The mushrooming number of stop-and-frisks done last year by the NYPD targeted large numbers of black and Latino New Yorkers and appears to be the result of racial profiling, according to an analysis of police data by the New York Civil Liberties Union.
Over 87 percent of the street stops by police involved blacks and Latinos, the report stated, adding that 57.5 percent of those groups stopped were frisked. Whites accounted for 9.3 percent of all stops and were then frisked about 44 percent of the time.
"The report today provides powerful evidence that . . . there is in fact racial profiling going on," Donna Lieberman, executive director of the NYCLU told Newsday. "The sheer volume of the program is astounding and alarming."
The study also concluded that nearly 700,000 stops done last year by cops recovered 780 guns, an increase of only 176 over 2003 when police carried out about 161,000 stops, results that Lieberman said showed stop and frisks were an inefficient tactic that alienated minority communities.
The police tactic is an emerging 2013 mayoral campaign issue. City Public Advocate Bill de Blasio, one of the Democratic contenders, said Monday it was time for Bloomberg to reduce stop and frisks.
City Hall and the NYPD reacted with sharply worded statements Wednesday.
"When Bill de Blasio last served in the [city government] there were 2,000 murders a year. Today we are on track to have less than 500 -- a record new low. Mr. de Blasio may be nostalgic for the days when the ACLU set crime policy in this city, but most New Yorkers don't want rampant crime to return," Deputy Mayor Howard Wolfson said in a statement.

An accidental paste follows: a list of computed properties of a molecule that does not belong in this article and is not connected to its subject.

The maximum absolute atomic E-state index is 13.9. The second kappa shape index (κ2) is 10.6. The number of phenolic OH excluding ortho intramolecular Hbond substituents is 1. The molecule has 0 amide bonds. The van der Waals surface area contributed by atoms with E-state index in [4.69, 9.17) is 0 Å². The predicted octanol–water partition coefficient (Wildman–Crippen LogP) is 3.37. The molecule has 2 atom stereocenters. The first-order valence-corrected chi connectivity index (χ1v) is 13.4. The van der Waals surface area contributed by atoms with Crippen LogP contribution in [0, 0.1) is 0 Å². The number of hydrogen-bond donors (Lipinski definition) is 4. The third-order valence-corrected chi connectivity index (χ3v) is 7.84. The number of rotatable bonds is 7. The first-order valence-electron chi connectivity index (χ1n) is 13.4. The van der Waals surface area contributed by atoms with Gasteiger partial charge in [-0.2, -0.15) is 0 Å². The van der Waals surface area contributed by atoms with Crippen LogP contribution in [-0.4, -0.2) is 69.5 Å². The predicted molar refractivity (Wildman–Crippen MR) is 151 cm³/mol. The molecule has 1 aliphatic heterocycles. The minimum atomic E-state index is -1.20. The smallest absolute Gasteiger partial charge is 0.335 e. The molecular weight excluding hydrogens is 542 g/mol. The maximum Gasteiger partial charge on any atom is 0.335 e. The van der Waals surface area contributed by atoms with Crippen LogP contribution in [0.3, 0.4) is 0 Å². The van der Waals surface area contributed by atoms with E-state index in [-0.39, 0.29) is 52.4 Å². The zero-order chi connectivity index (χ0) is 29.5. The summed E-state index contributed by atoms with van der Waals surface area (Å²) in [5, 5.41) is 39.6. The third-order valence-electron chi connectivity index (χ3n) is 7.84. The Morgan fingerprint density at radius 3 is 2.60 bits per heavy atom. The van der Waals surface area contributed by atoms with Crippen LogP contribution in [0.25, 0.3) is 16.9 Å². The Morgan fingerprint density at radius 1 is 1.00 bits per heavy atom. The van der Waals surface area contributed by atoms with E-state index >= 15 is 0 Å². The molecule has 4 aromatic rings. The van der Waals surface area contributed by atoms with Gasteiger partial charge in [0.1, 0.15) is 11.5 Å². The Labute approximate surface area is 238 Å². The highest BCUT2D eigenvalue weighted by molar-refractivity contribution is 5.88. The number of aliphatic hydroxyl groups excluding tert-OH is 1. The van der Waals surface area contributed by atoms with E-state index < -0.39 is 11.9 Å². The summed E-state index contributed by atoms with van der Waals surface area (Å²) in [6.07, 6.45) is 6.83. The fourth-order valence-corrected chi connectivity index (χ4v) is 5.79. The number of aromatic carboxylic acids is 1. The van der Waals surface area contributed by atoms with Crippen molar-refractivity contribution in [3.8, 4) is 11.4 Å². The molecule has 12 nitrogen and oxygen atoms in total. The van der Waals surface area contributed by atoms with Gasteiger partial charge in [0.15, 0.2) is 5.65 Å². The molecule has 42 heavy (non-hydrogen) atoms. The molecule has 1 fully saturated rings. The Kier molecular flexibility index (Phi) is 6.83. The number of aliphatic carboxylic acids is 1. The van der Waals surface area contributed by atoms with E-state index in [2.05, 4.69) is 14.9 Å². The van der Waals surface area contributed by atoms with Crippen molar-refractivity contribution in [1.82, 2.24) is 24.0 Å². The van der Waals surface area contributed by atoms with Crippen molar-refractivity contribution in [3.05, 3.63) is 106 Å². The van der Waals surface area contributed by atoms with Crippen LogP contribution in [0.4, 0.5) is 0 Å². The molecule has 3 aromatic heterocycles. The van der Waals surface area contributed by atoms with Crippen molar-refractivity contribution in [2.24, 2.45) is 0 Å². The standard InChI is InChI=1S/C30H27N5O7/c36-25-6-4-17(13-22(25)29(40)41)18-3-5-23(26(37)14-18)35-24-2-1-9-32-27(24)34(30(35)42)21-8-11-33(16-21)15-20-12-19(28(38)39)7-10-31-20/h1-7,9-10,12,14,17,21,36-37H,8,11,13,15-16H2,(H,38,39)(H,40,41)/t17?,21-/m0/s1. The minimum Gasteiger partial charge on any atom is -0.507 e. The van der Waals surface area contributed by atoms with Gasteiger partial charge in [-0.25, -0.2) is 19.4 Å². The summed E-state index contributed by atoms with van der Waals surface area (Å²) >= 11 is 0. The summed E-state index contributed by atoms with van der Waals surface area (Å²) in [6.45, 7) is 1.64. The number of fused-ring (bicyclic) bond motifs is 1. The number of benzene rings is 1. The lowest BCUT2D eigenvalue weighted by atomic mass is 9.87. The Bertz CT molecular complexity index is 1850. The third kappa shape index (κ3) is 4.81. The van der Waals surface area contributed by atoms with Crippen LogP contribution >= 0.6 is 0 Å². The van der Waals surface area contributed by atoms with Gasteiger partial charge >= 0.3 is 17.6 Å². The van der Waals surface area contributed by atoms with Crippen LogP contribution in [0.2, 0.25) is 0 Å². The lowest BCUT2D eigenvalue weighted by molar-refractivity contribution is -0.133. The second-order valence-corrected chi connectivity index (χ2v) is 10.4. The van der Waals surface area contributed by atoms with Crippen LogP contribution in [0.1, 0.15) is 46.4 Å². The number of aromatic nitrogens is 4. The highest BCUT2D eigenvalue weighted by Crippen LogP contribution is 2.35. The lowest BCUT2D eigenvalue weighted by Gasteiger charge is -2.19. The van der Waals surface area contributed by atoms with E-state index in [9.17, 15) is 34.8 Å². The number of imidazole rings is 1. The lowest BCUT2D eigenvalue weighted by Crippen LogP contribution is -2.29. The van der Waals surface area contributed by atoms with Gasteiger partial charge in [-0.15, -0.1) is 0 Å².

"Stops can't be measured by race of the resident population as the NYCLU tries to do, but by the race of individuals committing the crimes," NYPD spokesman Paul Browne said in a statement. "They could point out in any given precinct that the precinct population is over 50 percent women, but we stop men 90 percent of the time. That's because 90 percent of the perp population is men."
Peter Vallone Jr. (D-Astoria), head of the City Council public safety committee, favors stop-and-frisk activity but is willing to debate changes. But eliminating the program will lead to more deaths by gunfire, he said.
"The mayor has to give police guidance," said Andrew Karmen, criminologist at John Jay College of Criminal Justice, adding that pressure to reduce murders leads to more stop-and-frisks.